chapter 5

 

running

your own

design sprint

Here we’ll look at some practical steps to use for your own design sprint. Such as: defining the challenge, performing user research, being committed, involving leadership and many more.

  • How to set up and run your own design sprint within a news and media organization.

GO DEEPER

Now that you’ve been able to rethink what it means to be a cross-functional news and media organization, discovered the design mindset, and have a clearer understanding of how to create a future vision, it’s time to look at some practical steps you can begin applying today. Use the guide below to begin implementing a design sprint to address your challenge. 

Invest time to define the right challenge to work on

Challenge/Problem definition

 

Pre-define the challenge. Before starting, it’s good practice to set the challenge (the How Might We tool can help with this). Tailor your challenge according to the geographical region, taking into account social and cultural aspects.

Define the problem in advance. Hold a brainstorming session to establish what the most important or urgent problem is.

User Research

 

Prepare a set of questions to use for field research in advance and print them in a document. Make sure you get outside the building and actually talk to people!

 

 

Commitment

 

Block five full days of the calendar for the entire sprint. The quality of work depends on the team’s commitment.

Involvement of leadership

Involve leadership. Not all leaders may be able to attend the sprint all week, but its fundamental for the project’s success to have them on board. Early leadership participation and endorsement will make for buy-in further along the process.

Participation

You’ll need five to seven participants. They must have commitment and key skills to be able to work on the project from end-to-end (including implementation of the MVP).

Balanced team

Push for balance. Research shows that more balanced teams produce better outcomes, so make sure the team has a well-balanced composition across culture, mindset, gender, and other representation.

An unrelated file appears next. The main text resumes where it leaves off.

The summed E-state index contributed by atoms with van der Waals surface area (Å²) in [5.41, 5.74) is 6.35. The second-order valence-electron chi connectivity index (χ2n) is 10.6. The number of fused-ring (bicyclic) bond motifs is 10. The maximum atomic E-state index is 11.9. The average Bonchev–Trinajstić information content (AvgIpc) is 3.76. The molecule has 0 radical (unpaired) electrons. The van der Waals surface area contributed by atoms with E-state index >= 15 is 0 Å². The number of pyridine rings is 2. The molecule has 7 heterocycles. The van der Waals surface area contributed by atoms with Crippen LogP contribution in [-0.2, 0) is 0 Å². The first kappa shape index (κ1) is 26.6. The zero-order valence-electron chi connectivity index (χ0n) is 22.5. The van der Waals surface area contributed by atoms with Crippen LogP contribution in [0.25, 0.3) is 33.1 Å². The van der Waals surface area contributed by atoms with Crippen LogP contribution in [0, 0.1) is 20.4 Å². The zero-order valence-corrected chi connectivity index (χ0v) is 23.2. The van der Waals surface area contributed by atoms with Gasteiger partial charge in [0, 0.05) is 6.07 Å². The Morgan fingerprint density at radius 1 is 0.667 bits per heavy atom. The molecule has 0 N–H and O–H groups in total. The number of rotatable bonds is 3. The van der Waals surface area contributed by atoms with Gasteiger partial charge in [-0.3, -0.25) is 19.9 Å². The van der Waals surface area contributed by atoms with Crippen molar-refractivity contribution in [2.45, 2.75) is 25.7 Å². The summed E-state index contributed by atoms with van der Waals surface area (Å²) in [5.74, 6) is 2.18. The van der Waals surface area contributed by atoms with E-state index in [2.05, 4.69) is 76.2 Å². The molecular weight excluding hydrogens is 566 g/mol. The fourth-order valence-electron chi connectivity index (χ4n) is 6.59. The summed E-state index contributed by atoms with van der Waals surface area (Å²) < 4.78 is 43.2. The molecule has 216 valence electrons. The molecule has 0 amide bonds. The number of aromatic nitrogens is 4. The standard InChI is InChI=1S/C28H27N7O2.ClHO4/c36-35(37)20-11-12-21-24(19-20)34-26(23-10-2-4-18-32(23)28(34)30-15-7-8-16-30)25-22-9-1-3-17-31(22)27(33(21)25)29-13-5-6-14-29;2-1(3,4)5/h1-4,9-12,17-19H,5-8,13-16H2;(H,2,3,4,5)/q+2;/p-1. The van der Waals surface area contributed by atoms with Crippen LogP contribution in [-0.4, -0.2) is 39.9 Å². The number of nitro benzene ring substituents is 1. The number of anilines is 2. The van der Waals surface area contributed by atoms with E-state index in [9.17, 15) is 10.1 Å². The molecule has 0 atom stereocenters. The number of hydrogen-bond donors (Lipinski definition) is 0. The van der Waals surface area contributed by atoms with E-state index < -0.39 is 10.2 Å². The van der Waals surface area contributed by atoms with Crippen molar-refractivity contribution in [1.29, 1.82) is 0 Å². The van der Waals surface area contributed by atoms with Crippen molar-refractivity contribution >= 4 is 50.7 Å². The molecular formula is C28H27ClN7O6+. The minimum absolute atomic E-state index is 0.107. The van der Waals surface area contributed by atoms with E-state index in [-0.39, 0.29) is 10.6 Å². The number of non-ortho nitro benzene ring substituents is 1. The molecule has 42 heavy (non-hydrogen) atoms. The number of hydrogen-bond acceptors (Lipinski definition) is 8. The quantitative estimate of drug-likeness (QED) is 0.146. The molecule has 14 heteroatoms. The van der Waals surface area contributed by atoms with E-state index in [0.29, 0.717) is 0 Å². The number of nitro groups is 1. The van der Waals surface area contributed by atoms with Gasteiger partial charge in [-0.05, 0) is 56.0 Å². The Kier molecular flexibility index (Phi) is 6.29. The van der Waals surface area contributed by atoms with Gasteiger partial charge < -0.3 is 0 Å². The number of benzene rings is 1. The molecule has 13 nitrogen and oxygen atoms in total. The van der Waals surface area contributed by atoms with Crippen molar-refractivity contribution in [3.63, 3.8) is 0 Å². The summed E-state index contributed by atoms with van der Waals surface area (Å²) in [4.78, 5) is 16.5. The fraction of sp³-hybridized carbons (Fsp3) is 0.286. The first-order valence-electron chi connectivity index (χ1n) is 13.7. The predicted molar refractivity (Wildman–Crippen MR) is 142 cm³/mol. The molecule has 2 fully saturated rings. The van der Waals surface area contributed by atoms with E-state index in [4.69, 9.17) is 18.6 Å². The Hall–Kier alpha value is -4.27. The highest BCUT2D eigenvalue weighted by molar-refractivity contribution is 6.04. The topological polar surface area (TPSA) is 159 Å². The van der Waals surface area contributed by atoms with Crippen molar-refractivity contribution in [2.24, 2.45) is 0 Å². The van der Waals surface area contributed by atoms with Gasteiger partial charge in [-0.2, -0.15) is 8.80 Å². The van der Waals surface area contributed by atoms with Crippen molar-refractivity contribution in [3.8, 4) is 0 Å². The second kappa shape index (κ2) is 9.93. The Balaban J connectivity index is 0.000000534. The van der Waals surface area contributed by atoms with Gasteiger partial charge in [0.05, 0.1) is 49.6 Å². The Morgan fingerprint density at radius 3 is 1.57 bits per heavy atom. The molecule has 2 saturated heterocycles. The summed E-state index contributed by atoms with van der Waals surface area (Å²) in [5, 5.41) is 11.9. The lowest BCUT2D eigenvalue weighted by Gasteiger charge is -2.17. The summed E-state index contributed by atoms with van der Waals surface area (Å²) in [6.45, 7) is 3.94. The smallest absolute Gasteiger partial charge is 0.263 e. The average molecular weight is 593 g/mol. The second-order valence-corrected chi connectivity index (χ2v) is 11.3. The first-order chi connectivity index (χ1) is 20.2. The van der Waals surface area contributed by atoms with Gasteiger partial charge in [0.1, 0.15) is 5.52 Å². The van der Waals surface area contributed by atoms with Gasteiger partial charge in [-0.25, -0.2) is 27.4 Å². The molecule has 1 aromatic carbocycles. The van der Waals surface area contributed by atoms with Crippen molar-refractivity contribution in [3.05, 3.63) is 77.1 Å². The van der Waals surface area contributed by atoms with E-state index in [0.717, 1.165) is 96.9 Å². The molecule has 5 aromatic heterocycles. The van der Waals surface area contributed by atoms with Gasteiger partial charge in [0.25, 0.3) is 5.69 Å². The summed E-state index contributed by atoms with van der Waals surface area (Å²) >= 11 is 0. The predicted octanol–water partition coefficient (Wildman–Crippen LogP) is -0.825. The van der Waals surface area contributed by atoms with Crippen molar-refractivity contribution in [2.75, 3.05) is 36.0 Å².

Facilitation

Pick a facilitator to manage time, conversations, and the overall sprint process. Look for someone who’s confident leading a meeting, working with people and synthesizing discussions on the fly.

Premises

Book a room with lots of whiteboards, flip charts, and empty walls. It will make the whole process of producing and organizing ideas easier. Book a fixed room for the entire week and try to avoid fancy venues — an isolated room in a coworking space would work perfectly. Try to avoid people coming in and out. Make sure the environment is informal and comfortable (it helps with the outcome).

Identify a product owner

Someone has to own the results of the design sprint. This person needs to ensure that the next steps of the process happen, from getting additional resources or ensuring further development and implementation of the prototype.

This is just the beginning

The design sprint is just the first step on your journey towards developing new solutions for your challenges. That’s why it’s important to plan the next steps in advance.

Get some rest

Sprints are called sprints for a reason: they are intense activities that require a high-level of commitment, so make sure the team gets some downtime after they’ve finished. They will need to recharge before taking the next steps.
 

Sprint Checklist, by Google
A basic DIY guide, including daily checklists and other resources.
Design Thinking Toolkit, by Echos
Design the most amazing innovation journey for yourself, your organization and the society around you.

Here are our resources to help you run your own design sprint:

 

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